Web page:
‘Nature Rights’ Pushed in the Lancet
I have been writing for some time about how establishment medicine and bioethics have become profoundly ideological to the point of crossing into the nihilism of anti-humanism. Now, the world’s oldest and one of the field’s most established medical — not environmental — journals has published an advocacy column in favor of granting “rights” to “nature.”
The author backs the concept of granting humans the right to a clean environment: a plausible proposition that at least maintains the concept of rights that belong exclusively to the human realm.
However, according to Hong Kong–based bioethicist and law professor Eric C. Ip, such rights do not go nearly far enough. He wants rights granted to nature, which would thereby reject human exceptionalism. From the piece, “From the Right to a Healthy Planet to the Planetary Right to Health,” (my emphasis):
Some interpretations of the right to a healthy planet could still be problematic. The planet’s ecosystems consist of communities of life forms, of which humanity is but one member, that interact with each other and their landscapes.
The Rio Declaration’s reference to the positioning of humans “at the centre of concerns for sustainable development” could no longer be defended. It is impossible to protect the well-being of the planet if humans persist in pursuing endless, albeit narrowly defined, growth with an aura of species superiority.
In other words, we, flora, fauna, and, indeed, geological features such as rivers and granite outcroppings are equal. Lest you think I jest, at least six rivers and two glaciers have already been granted “rights” as this antihuman movement spreads.
Ip claims that human rights and nature rights are mutually reinforcing:
In their current form, rights of nature are enforceable rights attributed to natural entities of Earth, such as ecosystems; these rights — mainly the rights to exist, flourish, and restoration — underscore the core planetary health insight that humanity is part of, and not apart from, an interconnected planet. Practically speaking, the right to a healthy environment and the planetary right to health converge on the same obligation on the part of humanity to protect the planetary community. There does not seem to be any irreconcilable conflict between these two mutually reinforcing rights. Humans have an intrinsic right to flourish; however, that is impossible if they treat the natural foundations of life with disrespect.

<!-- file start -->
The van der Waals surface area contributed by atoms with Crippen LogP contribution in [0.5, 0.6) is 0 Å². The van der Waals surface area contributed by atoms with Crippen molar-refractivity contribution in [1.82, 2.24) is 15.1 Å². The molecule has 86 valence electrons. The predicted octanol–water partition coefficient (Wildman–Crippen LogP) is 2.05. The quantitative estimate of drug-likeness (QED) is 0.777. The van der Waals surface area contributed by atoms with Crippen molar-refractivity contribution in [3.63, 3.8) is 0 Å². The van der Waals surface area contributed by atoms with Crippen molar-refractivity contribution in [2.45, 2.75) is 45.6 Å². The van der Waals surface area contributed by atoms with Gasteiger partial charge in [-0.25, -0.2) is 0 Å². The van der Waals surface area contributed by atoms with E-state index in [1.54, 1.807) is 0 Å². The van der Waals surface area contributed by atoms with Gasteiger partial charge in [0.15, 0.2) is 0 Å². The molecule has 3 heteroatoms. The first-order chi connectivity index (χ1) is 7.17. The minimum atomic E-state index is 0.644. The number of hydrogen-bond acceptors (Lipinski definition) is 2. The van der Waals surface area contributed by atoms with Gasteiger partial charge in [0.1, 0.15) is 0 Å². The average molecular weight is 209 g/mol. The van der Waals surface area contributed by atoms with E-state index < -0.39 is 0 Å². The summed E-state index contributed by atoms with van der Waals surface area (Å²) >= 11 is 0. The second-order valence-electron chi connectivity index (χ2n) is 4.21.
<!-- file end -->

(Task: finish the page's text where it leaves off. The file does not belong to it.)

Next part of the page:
This is simply not true. Nature’s “rights” are typically defined, by environmental organizations, as “the right to exist, persist, maintain and regenerate its vital cycles, structure, functions and its processes in evolution.” That’s akin to both a right to life and noninterference with natural processes and life cycles.
Laws that grant rights to nature do so for the purpose of handcuffing human thriving by inhibiting development, all in the name of saving the planet. They generally allow anyone to bring court action to prevent development activities — meaning that all human endeavors that impact the natural world are at the mercy of the sensibilities of the most radical environmentalist. And that includes essentials such as the generation of electricity with fossil fuels, as well as the mining of minerals such as lithium needed to make renewables functional.
At the very least, granting “rights” to “nature” would grant the natural world and human needs equal consideration before the law. Even if related lawsuits on behalf of nature’s “rights” are lost eventually, the chilling effect of their potential alone would be catastrophic. Imagine trying to obtain liability insurance for a new waterfront hotel or a mining operation when the insurance company knows that the most extreme anti-development activist can take the project to court.
Radical environmental misanthropy is on the march, now co-opting the medical establishment. Its activists are well funded and ideologically committed. The time has come to stop rolling our eyes at the apparent insanity of these proposals and take the threat posed by them seriously. The future of human prosperity and our self-identification as the special species, uniquely possessed with both rights and responsibilities, depend on defeating this radical agenda.